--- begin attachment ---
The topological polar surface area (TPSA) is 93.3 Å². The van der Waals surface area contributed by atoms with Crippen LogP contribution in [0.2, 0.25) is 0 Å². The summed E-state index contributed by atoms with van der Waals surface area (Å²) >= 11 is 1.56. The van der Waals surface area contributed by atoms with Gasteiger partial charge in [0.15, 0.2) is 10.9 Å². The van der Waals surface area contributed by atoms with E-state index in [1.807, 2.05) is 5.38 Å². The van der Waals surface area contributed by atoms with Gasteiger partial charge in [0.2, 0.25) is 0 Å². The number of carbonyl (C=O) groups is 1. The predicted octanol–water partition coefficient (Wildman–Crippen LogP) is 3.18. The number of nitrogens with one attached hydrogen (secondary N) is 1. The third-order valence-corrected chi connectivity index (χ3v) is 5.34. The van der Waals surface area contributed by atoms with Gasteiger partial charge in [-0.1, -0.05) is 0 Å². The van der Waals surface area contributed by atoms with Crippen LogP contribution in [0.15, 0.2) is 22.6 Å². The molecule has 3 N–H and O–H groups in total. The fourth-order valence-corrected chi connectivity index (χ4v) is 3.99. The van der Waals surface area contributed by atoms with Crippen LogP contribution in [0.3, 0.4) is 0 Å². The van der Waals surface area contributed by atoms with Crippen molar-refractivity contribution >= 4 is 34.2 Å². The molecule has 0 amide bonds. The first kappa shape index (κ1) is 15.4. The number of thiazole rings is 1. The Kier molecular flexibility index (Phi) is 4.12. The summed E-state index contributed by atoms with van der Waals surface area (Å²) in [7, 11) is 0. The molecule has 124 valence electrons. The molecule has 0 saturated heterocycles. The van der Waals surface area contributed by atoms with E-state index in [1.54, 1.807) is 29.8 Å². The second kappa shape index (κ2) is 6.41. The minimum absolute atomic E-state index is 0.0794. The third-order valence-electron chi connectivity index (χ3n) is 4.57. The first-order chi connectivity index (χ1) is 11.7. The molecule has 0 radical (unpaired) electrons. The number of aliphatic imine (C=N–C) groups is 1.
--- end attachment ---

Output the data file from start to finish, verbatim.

The topological polar surface area (TPSA) is 93.3 Å². The van der Waals surface area contributed by atoms with Crippen LogP contribution in [0.2, 0.25) is 0 Å². The summed E-state index contributed by atoms with van der Waals surface area (Å²) >= 11 is 1.56. The van der Waals surface area contributed by atoms with Gasteiger partial charge in [0.15, 0.2) is 10.9 Å². The van der Waals surface area contributed by atoms with E-state index in [1.807, 2.05) is 5.38 Å². The van der Waals surface area contributed by atoms with Gasteiger partial charge in [0.2, 0.25) is 0 Å². The number of carbonyl (C=O) groups is 1. The predicted octanol–water partition coefficient (Wildman–Crippen LogP) is 3.18. The number of nitrogens with one attached hydrogen (secondary N) is 1. The third-order valence-corrected chi connectivity index (χ3v) is 5.34. The van der Waals surface area contributed by atoms with Gasteiger partial charge in [-0.1, -0.05) is 0 Å². The van der Waals surface area contributed by atoms with Crippen LogP contribution in [0.15, 0.2) is 22.6 Å². The molecule has 3 N–H and O–H groups in total. The fourth-order valence-corrected chi connectivity index (χ4v) is 3.99. The van der Waals surface area contributed by atoms with Crippen LogP contribution in [0.3, 0.4) is 0 Å². The van der Waals surface area contributed by atoms with Crippen molar-refractivity contribution >= 4 is 34.2 Å². The molecule has 0 amide bonds. The first kappa shape index (κ1) is 15.4. The number of thiazole rings is 1. The Kier molecular flexibility index (Phi) is 4.12. The summed E-state index contributed by atoms with van der Waals surface area (Å²) in [7, 11) is 0. The molecule has 124 valence electrons. The molecule has 0 saturated heterocycles. The van der Waals surface area contributed by atoms with E-state index in [1.54, 1.807) is 29.8 Å². The second kappa shape index (κ2) is 6.41. The minimum absolute atomic E-state index is 0.0794. The third-order valence-electron chi connectivity index (χ3n) is 4.57. The first-order chi connectivity index (χ1) is 11.7. The molecule has 0 radical (unpaired) electrons. The number of aliphatic imine (C=N–C) groups is 1.